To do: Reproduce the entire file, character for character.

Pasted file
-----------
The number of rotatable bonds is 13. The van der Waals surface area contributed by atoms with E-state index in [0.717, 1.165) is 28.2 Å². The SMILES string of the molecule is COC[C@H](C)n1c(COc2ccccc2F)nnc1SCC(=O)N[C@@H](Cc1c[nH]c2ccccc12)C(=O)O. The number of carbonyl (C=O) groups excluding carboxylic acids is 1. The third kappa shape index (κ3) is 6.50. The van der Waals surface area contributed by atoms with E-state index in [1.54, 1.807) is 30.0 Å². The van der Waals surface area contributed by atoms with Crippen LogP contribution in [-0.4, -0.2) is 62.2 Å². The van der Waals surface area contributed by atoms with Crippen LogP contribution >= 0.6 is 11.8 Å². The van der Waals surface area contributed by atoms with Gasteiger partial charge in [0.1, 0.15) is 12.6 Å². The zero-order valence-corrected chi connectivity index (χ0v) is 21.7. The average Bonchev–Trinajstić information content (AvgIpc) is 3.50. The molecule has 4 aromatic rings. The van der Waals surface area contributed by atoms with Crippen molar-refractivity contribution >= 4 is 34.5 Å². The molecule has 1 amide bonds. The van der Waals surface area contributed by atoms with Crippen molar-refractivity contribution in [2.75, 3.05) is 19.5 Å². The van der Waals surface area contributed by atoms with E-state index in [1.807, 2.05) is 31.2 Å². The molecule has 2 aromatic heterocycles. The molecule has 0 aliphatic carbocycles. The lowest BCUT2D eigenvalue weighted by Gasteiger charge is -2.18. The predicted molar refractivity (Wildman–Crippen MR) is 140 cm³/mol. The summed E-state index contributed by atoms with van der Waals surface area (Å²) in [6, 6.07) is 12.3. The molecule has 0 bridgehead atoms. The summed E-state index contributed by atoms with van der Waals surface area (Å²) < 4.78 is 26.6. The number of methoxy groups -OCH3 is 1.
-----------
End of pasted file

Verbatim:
The number of rotatable bonds is 13. The van der Waals surface area contributed by atoms with E-state index in [0.717, 1.165) is 28.2 Å². The SMILES string of the molecule is COC[C@H](C)n1c(COc2ccccc2F)nnc1SCC(=O)N[C@@H](Cc1c[nH]c2ccccc12)C(=O)O. The number of carbonyl (C=O) groups excluding carboxylic acids is 1. The third kappa shape index (κ3) is 6.50. The van der Waals surface area contributed by atoms with E-state index in [1.54, 1.807) is 30.0 Å². The van der Waals surface area contributed by atoms with Crippen LogP contribution in [-0.4, -0.2) is 62.2 Å². The van der Waals surface area contributed by atoms with Crippen LogP contribution >= 0.6 is 11.8 Å². The van der Waals surface area contributed by atoms with Gasteiger partial charge in [0.1, 0.15) is 12.6 Å². The zero-order valence-corrected chi connectivity index (χ0v) is 21.7. The average Bonchev–Trinajstić information content (AvgIpc) is 3.50. The molecule has 4 aromatic rings. The van der Waals surface area contributed by atoms with Crippen molar-refractivity contribution >= 4 is 34.5 Å². The molecule has 1 amide bonds. The van der Waals surface area contributed by atoms with Crippen molar-refractivity contribution in [2.75, 3.05) is 19.5 Å². The van der Waals surface area contributed by atoms with E-state index in [1.807, 2.05) is 31.2 Å². The molecule has 2 aromatic heterocycles. The molecule has 0 aliphatic carbocycles. The lowest BCUT2D eigenvalue weighted by Gasteiger charge is -2.18. The predicted molar refractivity (Wildman–Crippen MR) is 140 cm³/mol. The summed E-state index contributed by atoms with van der Waals surface area (Å²) in [6, 6.07) is 12.3. The molecule has 0 bridgehead atoms. The summed E-state index contributed by atoms with van der Waals surface area (Å²) < 4.78 is 26.6. The number of methoxy groups -OCH3 is 1.